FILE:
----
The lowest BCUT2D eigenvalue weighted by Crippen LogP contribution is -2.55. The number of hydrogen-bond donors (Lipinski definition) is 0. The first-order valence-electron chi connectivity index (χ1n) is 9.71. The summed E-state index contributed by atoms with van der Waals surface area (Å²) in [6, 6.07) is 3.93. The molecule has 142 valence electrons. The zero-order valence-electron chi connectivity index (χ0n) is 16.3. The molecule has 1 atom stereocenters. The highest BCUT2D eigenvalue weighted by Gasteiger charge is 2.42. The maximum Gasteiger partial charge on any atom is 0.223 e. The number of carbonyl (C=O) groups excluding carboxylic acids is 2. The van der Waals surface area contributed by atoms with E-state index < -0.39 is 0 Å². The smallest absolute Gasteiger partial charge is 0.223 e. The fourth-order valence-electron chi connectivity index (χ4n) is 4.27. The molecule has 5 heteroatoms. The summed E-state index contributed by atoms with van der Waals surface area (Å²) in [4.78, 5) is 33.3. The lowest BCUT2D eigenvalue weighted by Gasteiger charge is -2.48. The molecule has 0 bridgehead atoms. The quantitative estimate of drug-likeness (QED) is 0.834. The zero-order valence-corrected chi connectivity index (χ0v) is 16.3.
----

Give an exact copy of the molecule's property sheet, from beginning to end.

The lowest BCUT2D eigenvalue weighted by Crippen LogP contribution is -2.55. The number of hydrogen-bond donors (Lipinski definition) is 0. The first-order valence-electron chi connectivity index (χ1n) is 9.71. The summed E-state index contributed by atoms with van der Waals surface area (Å²) in [6, 6.07) is 3.93. The molecule has 142 valence electrons. The zero-order valence-electron chi connectivity index (χ0n) is 16.3. The molecule has 1 atom stereocenters. The highest BCUT2D eigenvalue weighted by Gasteiger charge is 2.42. The maximum Gasteiger partial charge on any atom is 0.223 e. The number of carbonyl (C=O) groups excluding carboxylic acids is 2. The van der Waals surface area contributed by atoms with E-state index < -0.39 is 0 Å². The smallest absolute Gasteiger partial charge is 0.223 e. The fourth-order valence-electron chi connectivity index (χ4n) is 4.27. The molecule has 5 heteroatoms. The summed E-state index contributed by atoms with van der Waals surface area (Å²) in [4.78, 5) is 33.3. The lowest BCUT2D eigenvalue weighted by Gasteiger charge is -2.48. The molecule has 0 bridgehead atoms. The quantitative estimate of drug-likeness (QED) is 0.834. The zero-order valence-corrected chi connectivity index (χ0v) is 16.3.